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2018/2019  KAN-CSOCV1017U  Re-imagining Capitalism

English Title
Re-imagining Capitalism

Course information

Language English
Course ECTS 7.5 ECTS
Type Elective
Level Full Degree Master
Duration One Quarter
Start time of the course First Quarter
Timetable Course schedule will be posted at calendar.cbs.dk
Study board
Study Board for MSc in Social Sciences
Course coordinator
  • Ester Barinaga - Department of Management, Politics and Philosophy (MPP)
Main academic disciplines
  • Entrepreneurship
  • Innovation
Teaching methods
  • Face-to-face teaching
Last updated on 12-02-2018

Relevant links

Learning objectives
  • Describe the basic tenets of the various efforts to reimagine capitalism.
  • Challenge the boundaries of the current capitalist system and discuss the opportunities and limitations for change agents to impact it.
  • Apply the management frameworks seen in the course to the challenges of today’s economy and discuss their limitations and potential expansions.
  • Identify the potentials and shortcomings of the various efforts to reimagine capitalism.
  • Explain and justify their position concerning the various experiments and imaginaries to reshape capitalism.
Course prerequisites
This course is offered as part of the Minor in Sustainable Entrepreneurship and Business. Other courses in this minor are "Re-imagining Money", "Re-imagining Environmental Entrepreneurship" and "Re-imagining the Commons".

The course can be taken as a separate elective, but students will benefit from taking it together with the minor’s two other electives.
Re-imagining capitalism:
Exam ECTS 7,5
Examination form Home assignment - written product
Individual or group exam Individual exam
Size of written product Max. 10 pages
Assignment type Essay
Duration Written product to be submitted on specified date and time.
Grading scale 7-step scale
Examiner(s) One internal examiner
Exam period Autumn
Make-up exam/re-exam
Same examination form as the ordinary exam
Description of the exam procedure

In a written essay, students will be asked to discuss a case (past or present) of their choice. The essay needs to engage the theoretical concepts and literature discussed in class.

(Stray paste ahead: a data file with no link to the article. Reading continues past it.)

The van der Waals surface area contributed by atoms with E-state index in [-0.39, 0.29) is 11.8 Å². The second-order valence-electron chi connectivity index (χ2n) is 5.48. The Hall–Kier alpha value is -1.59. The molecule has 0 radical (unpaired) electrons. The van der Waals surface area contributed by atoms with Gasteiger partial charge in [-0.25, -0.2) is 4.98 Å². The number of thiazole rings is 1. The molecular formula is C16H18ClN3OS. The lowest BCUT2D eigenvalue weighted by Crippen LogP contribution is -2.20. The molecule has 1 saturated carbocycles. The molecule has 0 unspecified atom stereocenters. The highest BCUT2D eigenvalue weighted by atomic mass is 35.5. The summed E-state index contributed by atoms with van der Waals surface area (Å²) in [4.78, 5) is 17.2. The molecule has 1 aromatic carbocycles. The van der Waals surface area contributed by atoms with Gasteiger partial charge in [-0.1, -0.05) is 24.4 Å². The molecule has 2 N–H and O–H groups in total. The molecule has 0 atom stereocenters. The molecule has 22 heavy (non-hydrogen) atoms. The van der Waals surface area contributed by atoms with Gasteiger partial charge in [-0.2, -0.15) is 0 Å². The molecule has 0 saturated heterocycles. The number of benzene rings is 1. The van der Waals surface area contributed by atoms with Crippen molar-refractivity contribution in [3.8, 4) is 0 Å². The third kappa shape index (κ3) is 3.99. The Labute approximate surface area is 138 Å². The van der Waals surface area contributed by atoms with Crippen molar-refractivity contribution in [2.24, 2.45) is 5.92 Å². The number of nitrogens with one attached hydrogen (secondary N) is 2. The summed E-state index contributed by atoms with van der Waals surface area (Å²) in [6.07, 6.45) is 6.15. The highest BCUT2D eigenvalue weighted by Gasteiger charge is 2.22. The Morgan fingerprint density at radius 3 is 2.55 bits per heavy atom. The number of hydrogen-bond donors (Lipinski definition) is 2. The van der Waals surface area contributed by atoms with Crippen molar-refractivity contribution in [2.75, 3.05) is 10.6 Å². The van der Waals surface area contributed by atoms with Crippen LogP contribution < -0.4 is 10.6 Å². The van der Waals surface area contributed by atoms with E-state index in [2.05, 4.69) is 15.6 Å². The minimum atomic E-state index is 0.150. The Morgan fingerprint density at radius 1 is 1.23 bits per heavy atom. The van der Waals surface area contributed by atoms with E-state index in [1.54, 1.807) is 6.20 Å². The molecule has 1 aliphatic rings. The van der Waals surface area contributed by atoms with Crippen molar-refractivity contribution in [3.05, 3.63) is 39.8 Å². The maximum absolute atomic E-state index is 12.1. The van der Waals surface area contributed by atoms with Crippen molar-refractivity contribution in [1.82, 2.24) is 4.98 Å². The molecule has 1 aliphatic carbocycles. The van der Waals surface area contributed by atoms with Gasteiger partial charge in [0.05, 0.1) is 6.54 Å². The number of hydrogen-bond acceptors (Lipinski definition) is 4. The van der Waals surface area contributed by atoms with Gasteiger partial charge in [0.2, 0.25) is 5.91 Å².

Course content and structure

Growing inequality, catastrophic environmental damage, and a general mistrust in capitalism as a system currently hampers the legitimacy of companies and puts pressure on political systems worldwide. This course looks at various attempts to “reimagine capitalism.” It explores opportunities for addressing big societal problems and asks in particular how the private and the civil society sectors can contribute to developing more just and equal societies.


In the aftermath of one of the worst financial, economic and social crisis in post-war history, the discussion on the form taken by today’s global capitalism has intensified. As a response to big societal problems, many individuals, communities and organizations around the globe are suggesting new business models and experimenting with novel governance structures. This course aims at exploring past and present efforts to re-imagine capitalism.


This course is designed for students who want to explore the idea that some of the “big” societal problems can be effectively addressed by private firms, entrepreneurs and social activists. Students will be exposed to the business realities that come with “re-imagining capitalism” and will discuss obstacles and context factors for their practical implementation. Based on case study discussions of real organizations, students will learn the values, logics, strategies and practices used in current organizational efforts to ameliorate our economies and societies. As the course takes both the industry and socio-political context into account, students will also learn about the practical challenges met and the organizational possibilities opened by these novel businesses models.


The course combines discussions on theoretical perspectives from various disciplines with practical discussion of real-life cases. In this doing, we will discuss notions such as Conscious capitalism, Social entrepreneurship, Gift and Sharing economies, Community economies, or the Circular economy. The course uses a variety of pedagogical methods ranging from traditional lectures to student debates, group work, and teaching cases.